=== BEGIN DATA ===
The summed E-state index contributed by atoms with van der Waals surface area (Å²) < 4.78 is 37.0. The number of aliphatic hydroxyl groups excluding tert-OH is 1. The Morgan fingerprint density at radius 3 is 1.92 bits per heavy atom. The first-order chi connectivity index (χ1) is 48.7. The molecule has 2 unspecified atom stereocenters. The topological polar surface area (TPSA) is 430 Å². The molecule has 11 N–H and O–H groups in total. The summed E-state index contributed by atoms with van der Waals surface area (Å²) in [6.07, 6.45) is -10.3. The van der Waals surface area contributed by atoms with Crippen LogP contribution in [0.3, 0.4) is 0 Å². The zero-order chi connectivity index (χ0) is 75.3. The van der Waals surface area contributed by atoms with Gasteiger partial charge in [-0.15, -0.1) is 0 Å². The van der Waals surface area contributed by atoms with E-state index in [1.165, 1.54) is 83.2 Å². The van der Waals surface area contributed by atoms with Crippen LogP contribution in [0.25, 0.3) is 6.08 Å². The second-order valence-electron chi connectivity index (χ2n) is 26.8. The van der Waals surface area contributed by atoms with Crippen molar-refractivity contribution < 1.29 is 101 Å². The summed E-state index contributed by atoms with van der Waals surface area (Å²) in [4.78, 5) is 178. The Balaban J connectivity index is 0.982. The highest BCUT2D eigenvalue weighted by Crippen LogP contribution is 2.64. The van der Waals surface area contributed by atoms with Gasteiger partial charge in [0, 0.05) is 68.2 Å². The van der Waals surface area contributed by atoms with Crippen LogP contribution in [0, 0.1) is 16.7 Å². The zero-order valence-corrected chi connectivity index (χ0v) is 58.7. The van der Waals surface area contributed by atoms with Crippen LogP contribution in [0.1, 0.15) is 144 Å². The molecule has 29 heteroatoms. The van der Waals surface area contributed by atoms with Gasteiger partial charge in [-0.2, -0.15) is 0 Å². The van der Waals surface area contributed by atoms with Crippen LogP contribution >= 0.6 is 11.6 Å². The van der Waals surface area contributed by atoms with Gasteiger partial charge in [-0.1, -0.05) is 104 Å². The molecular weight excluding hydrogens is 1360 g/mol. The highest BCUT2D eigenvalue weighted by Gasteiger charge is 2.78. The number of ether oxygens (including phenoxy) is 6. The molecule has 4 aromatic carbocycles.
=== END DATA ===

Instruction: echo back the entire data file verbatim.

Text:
The summed E-state index contributed by atoms with van der Waals surface area (Å²) < 4.78 is 37.0. The number of aliphatic hydroxyl groups excluding tert-OH is 1. The Morgan fingerprint density at radius 3 is 1.92 bits per heavy atom. The first-order chi connectivity index (χ1) is 48.7. The molecule has 2 unspecified atom stereocenters. The topological polar surface area (TPSA) is 430 Å². The molecule has 11 N–H and O–H groups in total. The summed E-state index contributed by atoms with van der Waals surface area (Å²) in [6.07, 6.45) is -10.3. The van der Waals surface area contributed by atoms with Crippen LogP contribution in [0.3, 0.4) is 0 Å². The zero-order chi connectivity index (χ0) is 75.3. The van der Waals surface area contributed by atoms with Gasteiger partial charge in [-0.15, -0.1) is 0 Å². The van der Waals surface area contributed by atoms with E-state index in [1.165, 1.54) is 83.2 Å². The van der Waals surface area contributed by atoms with Crippen LogP contribution in [0.25, 0.3) is 6.08 Å². The second-order valence-electron chi connectivity index (χ2n) is 26.8. The van der Waals surface area contributed by atoms with Crippen molar-refractivity contribution < 1.29 is 101 Å². The summed E-state index contributed by atoms with van der Waals surface area (Å²) in [4.78, 5) is 178. The Balaban J connectivity index is 0.982. The highest BCUT2D eigenvalue weighted by Crippen LogP contribution is 2.64. The van der Waals surface area contributed by atoms with Gasteiger partial charge in [0, 0.05) is 68.2 Å². The van der Waals surface area contributed by atoms with Crippen LogP contribution in [0, 0.1) is 16.7 Å². The zero-order valence-corrected chi connectivity index (χ0v) is 58.7. The van der Waals surface area contributed by atoms with Crippen LogP contribution in [0.1, 0.15) is 144 Å². The molecule has 29 heteroatoms. The van der Waals surface area contributed by atoms with Gasteiger partial charge in [-0.2, -0.15) is 0 Å². The van der Waals surface area contributed by atoms with Crippen LogP contribution >= 0.6 is 11.6 Å². The van der Waals surface area contributed by atoms with Gasteiger partial charge in [-0.1, -0.05) is 104 Å². The molecular weight excluding hydrogens is 1360 g/mol. The highest BCUT2D eigenvalue weighted by Gasteiger charge is 2.78. The number of ether oxygens (including phenoxy) is 6. The molecule has 4 aromatic carbocycles.